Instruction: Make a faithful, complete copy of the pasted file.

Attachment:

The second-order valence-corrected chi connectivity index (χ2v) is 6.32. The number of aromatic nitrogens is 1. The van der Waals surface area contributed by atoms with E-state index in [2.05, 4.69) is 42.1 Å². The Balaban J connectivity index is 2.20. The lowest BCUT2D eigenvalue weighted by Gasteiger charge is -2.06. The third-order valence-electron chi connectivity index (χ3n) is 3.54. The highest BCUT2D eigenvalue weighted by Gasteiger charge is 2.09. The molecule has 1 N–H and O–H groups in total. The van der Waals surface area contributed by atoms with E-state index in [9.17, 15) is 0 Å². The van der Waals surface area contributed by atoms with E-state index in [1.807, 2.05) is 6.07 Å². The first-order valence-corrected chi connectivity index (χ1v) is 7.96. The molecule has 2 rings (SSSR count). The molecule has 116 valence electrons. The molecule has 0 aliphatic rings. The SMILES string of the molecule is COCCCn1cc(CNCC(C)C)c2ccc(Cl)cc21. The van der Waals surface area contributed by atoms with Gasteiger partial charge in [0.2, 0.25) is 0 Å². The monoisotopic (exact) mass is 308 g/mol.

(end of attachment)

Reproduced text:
The second-order valence-corrected chi connectivity index (χ2v) is 6.32. The number of aromatic nitrogens is 1. The van der Waals surface area contributed by atoms with E-state index in [2.05, 4.69) is 42.1 Å². The Balaban J connectivity index is 2.20. The lowest BCUT2D eigenvalue weighted by Gasteiger charge is -2.06. The third-order valence-electron chi connectivity index (χ3n) is 3.54. The highest BCUT2D eigenvalue weighted by Gasteiger charge is 2.09. The molecule has 1 N–H and O–H groups in total. The van der Waals surface area contributed by atoms with E-state index in [9.17, 15) is 0 Å². The van der Waals surface area contributed by atoms with E-state index in [1.807, 2.05) is 6.07 Å². The first-order valence-corrected chi connectivity index (χ1v) is 7.96. The molecule has 2 rings (SSSR count). The molecule has 116 valence electrons. The molecule has 0 aliphatic rings. The SMILES string of the molecule is COCCCn1cc(CNCC(C)C)c2ccc(Cl)cc21. The van der Waals surface area contributed by atoms with Gasteiger partial charge in [0.2, 0.25) is 0 Å². The monoisotopic (exact) mass is 308 g/mol.